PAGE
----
Bitter Lake NWR--Pajaro Bird Blind

Tips for Birding

General parking for the Pájaro Observation Blind is located on the east side of the tour loop, with ADA-accessible parking on the west side, where the path to the blind begins.

Often sparrows and occasionally meadowlarks are encountered around the parking areas. Do examine the spring run, which may be dry, in both directions as you cross the footbridge from the parking area to the sidewalk-like concrete path leading to the blind.

The one-eighth mile path, suitable for wheelchairs, takes you across a corner of Unit 7 with sparse vegetation, most notably, pickleweed.  The blind is also ADA-compliant, including a scope mounted for wheelchair users. The public scope may not be as clear as your personal spotting scope, so consider bringing that to the blind; while in the blind, telling a Ross’s from a Snow Goose on the far north edge of the water can be pretty difficult using only binoculars. 

This is a location-specific hotspot, and observations elsewhere on the Refuge should not be listed for the Pájaro Observation Blind.

A final tip: apply mosquito repellent before leaving your vehicle from the beginning of Spring through Fall.

About this Location

The Pájaro Observation Blind is accessed from the east side of the auto tour route. The blind lies on an east-west dike between two water impoundments, Unit 6 in the north and Unit 7 in the south. At about 250 acres, Unit 6 is the somewhat larger of the two impoundments.  Water collects in its southeast portion, and the blind looks across this area, making the hotspot popular during the late fall and winter waterfowl season.

About Bitter Lake National Wildlife Refuge

See all hotspots at Bitter Lake National Wildlife Refuge

Bittle Lake National Wildlife Refuge has been designated as an Important Bird Area.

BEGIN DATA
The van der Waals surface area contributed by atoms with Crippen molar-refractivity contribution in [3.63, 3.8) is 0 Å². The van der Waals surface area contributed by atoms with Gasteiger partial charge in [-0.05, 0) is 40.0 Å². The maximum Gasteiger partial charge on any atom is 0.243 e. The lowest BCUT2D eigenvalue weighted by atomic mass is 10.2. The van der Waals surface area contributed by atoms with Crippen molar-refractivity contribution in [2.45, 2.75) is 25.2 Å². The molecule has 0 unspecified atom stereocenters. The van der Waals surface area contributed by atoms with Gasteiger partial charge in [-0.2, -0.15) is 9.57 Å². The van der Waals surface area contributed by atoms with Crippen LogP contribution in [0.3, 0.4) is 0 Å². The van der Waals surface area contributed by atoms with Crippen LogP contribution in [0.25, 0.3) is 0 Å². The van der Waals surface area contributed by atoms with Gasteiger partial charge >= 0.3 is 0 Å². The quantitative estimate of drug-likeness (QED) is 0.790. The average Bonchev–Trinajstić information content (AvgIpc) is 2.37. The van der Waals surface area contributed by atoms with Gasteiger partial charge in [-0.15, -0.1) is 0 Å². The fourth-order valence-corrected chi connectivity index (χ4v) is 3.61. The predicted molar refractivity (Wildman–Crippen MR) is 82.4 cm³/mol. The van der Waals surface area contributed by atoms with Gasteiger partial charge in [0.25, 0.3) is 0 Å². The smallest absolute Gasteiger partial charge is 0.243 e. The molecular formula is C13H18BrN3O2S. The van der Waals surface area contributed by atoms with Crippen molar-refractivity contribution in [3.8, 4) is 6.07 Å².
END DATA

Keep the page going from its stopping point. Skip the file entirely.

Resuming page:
Bitter Lake National Wildlife Refuge protects and provides habitat for some of New Mexico’s most rare and unusual creatures such as the least shrew, Noel’s amphipod, least tern, Pecos sunflower, and Roswell spring snail.

Located where the Chihuahuan Desert meets the Southern Plains, Bitter Lake National Wildlife Refuge is one of the more biologically significant wetland areas of the Pecos River watershed system. Established in 1937 to provide wintering habitat for migratory birds, the refuge plays a crucial role in the conservation of wetlands in the desert Southwest.

Bitter Lake is an ecological crossroad where the Chihuahuan Desert meets short grass prairie, the Pecos River, and the Roswell artesian basin. The blending of these different ecological conditions has created some unusual biological conditions. Here you will find wetland-dependent species interacting with desert creatures.

The abundant water supply draws a documented 357 species of birds to the refuge. In addition 59 species of mammals, more than 50 species of reptiles and amphibians, 24 types of fish, and more than 100 species of dragonflies and damselflies are found in this oasis.


  • Wheelchair accessible trail

  • Restrooms on site

  • Entrance fee

  • Roadside viewing

Content from Bitter Lake National Wildlife Refuge Official Website and John Montgomery

Last updated March 12, 2023